I first wrote Hand That Feeds about ten years ago, maybe a little more. This was back in the days when my head was still full of all the insecurity-inducing craziness drummed into me by two back-to-back degrees in English Literature, so I was mostly trying to write serious and meaningful fiction about serious and meaningful things, with perhaps the occasional guiltily pleasurable genre story on the side.
Hand That Feeds fell hard in the first camp. It was about art and politics and big things like that. In fact, it's only two real characters were an artist and a politician. And needless to say, they didn't see eye to eye. It was also, in fairness to it and with the endless benefits of hindsight, not so bad. Probably wordy and riddled with run-on sentences, certainly less than subtle, but not what you'd actually call bad.
My then-girlfriend was less than impressed, however. She felt the fact that I'd set it in what appeared to be Communist Russia and presented the politician character less than favourably was an unjust dig against Russian Communism. Looking back, it's hard to say just where the "unjust" part came in, but this was back in the days when all criticism was gospel, however bewildering or unfair. I rewrote Hand That Feeds, replacing Russian names with French names, (rationalising this with some kind of off-page, alternate-history French Communist revolution), and heavily toning down the badness of the politician character. Slowly, what had originally been more or less a tirade transformed into something approaching a rational debate.
Lo and behold, Hand That Feeds became a slightly better story.
It's from this point, incidentally, that I trace my habit of writing fence-sitting fiction about big issues, a tendency I've grown rather fond and even proud of. It took me a long time to realise that didacticism wasn't for me, that there's much fun to be had in writing opinions and viewpoints you don't necessarily hold with (or even fervently despise) and seeing where it takes you. But I'm glad I did. Seriously, if you've never written a story on a subject you feel passionately about and then forced yourself into the head of the character you least agree with, give it a try. If you're anything at all like me, you might find you've hit one of the mother-lodes of what fiction writing's all about.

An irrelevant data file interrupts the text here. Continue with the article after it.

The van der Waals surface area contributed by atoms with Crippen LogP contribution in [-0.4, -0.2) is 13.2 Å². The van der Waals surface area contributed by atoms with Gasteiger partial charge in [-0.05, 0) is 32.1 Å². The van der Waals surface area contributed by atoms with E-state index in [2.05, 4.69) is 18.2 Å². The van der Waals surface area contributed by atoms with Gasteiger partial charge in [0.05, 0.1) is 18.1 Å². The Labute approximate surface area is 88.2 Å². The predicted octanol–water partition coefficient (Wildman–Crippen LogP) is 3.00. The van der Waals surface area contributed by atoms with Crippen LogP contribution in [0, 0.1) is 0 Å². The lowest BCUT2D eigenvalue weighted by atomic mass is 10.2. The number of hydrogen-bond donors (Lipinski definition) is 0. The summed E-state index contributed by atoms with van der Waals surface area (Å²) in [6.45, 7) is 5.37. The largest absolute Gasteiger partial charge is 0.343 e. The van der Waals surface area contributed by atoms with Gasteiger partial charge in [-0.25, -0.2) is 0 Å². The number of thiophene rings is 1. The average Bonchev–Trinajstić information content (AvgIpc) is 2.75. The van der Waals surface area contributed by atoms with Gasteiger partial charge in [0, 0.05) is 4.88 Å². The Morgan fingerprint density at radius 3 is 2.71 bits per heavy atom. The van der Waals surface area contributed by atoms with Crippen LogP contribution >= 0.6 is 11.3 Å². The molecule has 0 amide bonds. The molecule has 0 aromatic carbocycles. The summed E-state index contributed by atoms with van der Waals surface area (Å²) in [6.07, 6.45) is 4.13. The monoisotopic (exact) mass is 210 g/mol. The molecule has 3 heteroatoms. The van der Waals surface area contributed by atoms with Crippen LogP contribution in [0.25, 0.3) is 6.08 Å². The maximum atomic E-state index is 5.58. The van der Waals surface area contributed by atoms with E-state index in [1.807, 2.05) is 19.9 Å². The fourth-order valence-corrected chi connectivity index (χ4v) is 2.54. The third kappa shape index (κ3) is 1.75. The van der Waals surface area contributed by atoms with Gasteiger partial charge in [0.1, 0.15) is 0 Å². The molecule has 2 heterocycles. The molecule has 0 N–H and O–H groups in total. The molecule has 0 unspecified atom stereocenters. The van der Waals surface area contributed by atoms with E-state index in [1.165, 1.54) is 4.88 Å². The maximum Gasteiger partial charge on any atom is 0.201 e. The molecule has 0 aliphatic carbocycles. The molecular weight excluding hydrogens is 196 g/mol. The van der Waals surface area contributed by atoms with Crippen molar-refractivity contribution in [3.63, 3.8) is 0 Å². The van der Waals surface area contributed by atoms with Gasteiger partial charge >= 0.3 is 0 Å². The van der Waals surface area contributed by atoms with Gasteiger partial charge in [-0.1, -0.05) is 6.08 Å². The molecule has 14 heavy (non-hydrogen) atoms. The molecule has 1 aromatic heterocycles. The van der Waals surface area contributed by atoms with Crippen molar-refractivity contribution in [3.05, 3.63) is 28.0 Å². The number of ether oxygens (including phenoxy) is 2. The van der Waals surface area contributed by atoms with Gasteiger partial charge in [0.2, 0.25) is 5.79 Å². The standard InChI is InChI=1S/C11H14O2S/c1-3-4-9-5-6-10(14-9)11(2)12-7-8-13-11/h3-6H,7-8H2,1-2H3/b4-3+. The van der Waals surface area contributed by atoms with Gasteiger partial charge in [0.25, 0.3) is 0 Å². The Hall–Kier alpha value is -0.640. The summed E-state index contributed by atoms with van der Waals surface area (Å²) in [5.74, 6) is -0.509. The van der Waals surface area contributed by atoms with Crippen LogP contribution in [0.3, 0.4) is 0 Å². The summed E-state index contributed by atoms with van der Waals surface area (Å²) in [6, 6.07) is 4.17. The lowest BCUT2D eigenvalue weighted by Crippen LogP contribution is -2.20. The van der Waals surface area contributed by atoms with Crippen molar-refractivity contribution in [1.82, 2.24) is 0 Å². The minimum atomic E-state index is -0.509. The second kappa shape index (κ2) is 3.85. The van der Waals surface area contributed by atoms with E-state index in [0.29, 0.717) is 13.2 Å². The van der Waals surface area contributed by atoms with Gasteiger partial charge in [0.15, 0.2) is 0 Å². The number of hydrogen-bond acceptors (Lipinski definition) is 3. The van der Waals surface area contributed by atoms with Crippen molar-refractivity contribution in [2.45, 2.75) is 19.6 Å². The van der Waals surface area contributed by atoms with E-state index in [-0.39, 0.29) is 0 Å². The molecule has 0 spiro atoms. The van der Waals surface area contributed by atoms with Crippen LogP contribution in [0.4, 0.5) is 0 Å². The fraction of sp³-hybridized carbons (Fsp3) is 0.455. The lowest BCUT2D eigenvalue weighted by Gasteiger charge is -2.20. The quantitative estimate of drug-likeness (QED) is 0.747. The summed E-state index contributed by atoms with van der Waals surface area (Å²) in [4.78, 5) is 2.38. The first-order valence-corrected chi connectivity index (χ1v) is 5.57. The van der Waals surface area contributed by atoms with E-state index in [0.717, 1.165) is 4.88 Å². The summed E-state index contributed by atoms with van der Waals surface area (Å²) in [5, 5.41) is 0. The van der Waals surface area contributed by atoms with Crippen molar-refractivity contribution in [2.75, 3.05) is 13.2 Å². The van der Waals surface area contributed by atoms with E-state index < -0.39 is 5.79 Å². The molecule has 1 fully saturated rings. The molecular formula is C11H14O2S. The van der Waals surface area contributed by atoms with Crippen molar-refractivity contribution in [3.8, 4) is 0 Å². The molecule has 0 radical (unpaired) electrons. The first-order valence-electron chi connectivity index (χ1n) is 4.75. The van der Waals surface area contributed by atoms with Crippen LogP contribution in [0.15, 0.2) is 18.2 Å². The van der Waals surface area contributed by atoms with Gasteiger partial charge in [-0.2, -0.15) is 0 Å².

Anyway. Hand That Feeds kept living. Sometimes I'd give up on it for months at a time. Every few months, or even years, I'd pick at it. It got better - enough that I didn't want to give up on it. It got stranger, too. It had always been a little Kafkaesque, and the switch to an imaginary Communist France coupled with its flat refusal to take sides only heightened the strangeness. It got rejected. A lot. That was sort of okay, it was a very old, very odd story, after all. Sometimes it made me think that maybe I should just let it go. Sometimes - and always, in the end - it made me all the more determined to tidy it a little more and kick it out the door again.
Now, long story far from short, here we are and someone has finally agreed - ten years after I first conceived it - to pay me money for Hand That Feeds. That someone is Jim Phillips, producer of literary podcast Nil Desperandum, whose stated mission is to publish fiction that elucidates "Truth, Life, and the Human Condition." Whether or not that's what Hand That Feeds does it open to question, but I'm happy that to admit that I've spent way too long with this particular tale, so probably Jim gets it a heck of a lot better than I can do. After listening to a couple of the excellent episodes he's already put out, I'm definitely looking forward to seeing what he makes of my almost-oldest published story.
Had common sense prevailed, I'd have written off Hand That Feeds a long, long time ago. But isn't it sort of poetic that a story about art versus society should get to survive in defiance of all the usual logics of time versus profit? And then, after five years of rejection, end up in a 'zine called, of all things, Nil Desperandum? I mean, in that really silly sense of the word poetic that doesn't actually mean anything? Yeah ... I think it is.